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Harvard Student Who left U.S. Gets Humanitarian Visa

Dario Guerrero, a junior at Harvard University made a rash decision to leave the United States to travel to Mexico, his country of birth, to bring his dying mother home to Mexico. Dario came to the United States when he was only 2 years old and moved to California with his family. They arrived on a tourist visa, but overstayed and remained in the United States undocumented for all the years since.

Thanks to the law President Obama passed two years ago, he and hundreds of thousands of other young people in similar situations are able to remain in the United States, if they entered before their 16th birthday and graduated from high school or are currently enrolled in high school. This form of relief called Deferred Action for Childhood Arrivals (DACA), does not allow for beneficiaries to leave the country. Doing so violates the condition of their status and they would not be permitted to reenter the country.

When his mother’s treatments for cancer in the United States failed and the situation grew dire, he found doctors in Mexico that offered alternative treatments as a possibility. In order to try to save her life, he gave up his protected, DACA status in the United States and took his ailing mother across the border in a desperate attempt to try another form of treatment. Unfortunately, the doctors in Mexico were not able to save her life and a few weeks after they arrived, she died in a Mexican hospital, with her son at her side.

Because Dario had not been granted special permission before he fled to Mexico, the United States government considered that his status of protection had ended. When he applied to re-enter, he was denied, based on his unauthorized departure.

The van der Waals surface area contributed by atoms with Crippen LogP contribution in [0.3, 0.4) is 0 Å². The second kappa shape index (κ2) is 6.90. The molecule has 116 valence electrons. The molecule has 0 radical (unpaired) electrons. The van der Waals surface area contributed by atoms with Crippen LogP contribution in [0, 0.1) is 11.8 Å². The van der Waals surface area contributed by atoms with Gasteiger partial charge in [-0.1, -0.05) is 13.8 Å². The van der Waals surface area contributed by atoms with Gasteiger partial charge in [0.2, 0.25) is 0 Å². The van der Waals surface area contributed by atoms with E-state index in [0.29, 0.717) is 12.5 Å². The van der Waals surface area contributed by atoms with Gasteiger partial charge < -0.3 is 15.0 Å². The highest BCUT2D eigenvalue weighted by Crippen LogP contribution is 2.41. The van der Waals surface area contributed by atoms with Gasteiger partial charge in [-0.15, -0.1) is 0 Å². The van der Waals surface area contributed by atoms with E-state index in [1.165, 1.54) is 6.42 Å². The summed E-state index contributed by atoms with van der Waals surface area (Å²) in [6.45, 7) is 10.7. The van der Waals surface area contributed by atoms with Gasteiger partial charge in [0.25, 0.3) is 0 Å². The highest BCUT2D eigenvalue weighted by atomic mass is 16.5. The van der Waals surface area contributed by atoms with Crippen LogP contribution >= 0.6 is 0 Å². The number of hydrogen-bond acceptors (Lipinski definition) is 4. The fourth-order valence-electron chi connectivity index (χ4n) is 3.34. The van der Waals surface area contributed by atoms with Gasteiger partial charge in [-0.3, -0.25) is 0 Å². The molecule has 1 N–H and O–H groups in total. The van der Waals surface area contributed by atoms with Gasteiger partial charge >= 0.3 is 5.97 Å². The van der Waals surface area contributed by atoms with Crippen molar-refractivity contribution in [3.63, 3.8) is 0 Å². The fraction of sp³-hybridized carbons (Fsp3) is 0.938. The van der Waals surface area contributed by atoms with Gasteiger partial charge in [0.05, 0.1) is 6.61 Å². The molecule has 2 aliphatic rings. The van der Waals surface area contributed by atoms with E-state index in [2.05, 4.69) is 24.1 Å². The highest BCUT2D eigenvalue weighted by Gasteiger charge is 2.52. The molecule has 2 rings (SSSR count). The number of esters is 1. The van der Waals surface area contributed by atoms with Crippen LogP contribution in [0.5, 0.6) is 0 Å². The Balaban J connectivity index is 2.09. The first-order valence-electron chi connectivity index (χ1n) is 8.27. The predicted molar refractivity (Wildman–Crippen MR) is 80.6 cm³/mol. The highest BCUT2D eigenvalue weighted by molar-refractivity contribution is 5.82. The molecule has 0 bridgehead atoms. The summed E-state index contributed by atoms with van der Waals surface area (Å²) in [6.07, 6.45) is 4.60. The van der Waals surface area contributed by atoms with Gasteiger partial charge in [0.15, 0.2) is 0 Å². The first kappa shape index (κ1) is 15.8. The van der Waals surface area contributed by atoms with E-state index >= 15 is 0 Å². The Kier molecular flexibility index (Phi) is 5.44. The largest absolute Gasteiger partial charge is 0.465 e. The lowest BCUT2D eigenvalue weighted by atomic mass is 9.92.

While his classmates in Cambridge, Massachusetts were studying for their final exams at Harvard, Dario was stuck at his grandparent’s house in gang-controlled area of Mexico City. Finally, Dario applied for a humanitarian parole that would allow him to re-enter, that allows the government to consider this request if there is “urgent humanitarian reasons or if there is a significant public benefit.”

Dario did attempt to request permission to leave by submitting TWO requests for emergency advanced parole. These requests were never finally adjudicated by the United States Citizen and Immigration Service, who requested further medical documentation on his mother’s health condition and did not act quickly enough. Unfortunately, the way her illness was progressing, Dario could not wait for USCIS to make a decision. The possibility of saving his mom’s life came first for him and his family. His mother and father both thought it would be the best decision to travel to Mexico in a last attempt to save her, so he left the United States, before receiving a final answer from the government.

Unfortunately when his mother passed away, Dario conceded that she would probably have been more comfortable dying at their home in California. But he also quantified that he would not have been able to live with the possibility that he could have saved her if he hadn’t tried, by choosing to leave before USCIS gave him a final decision on his request for emergency travel.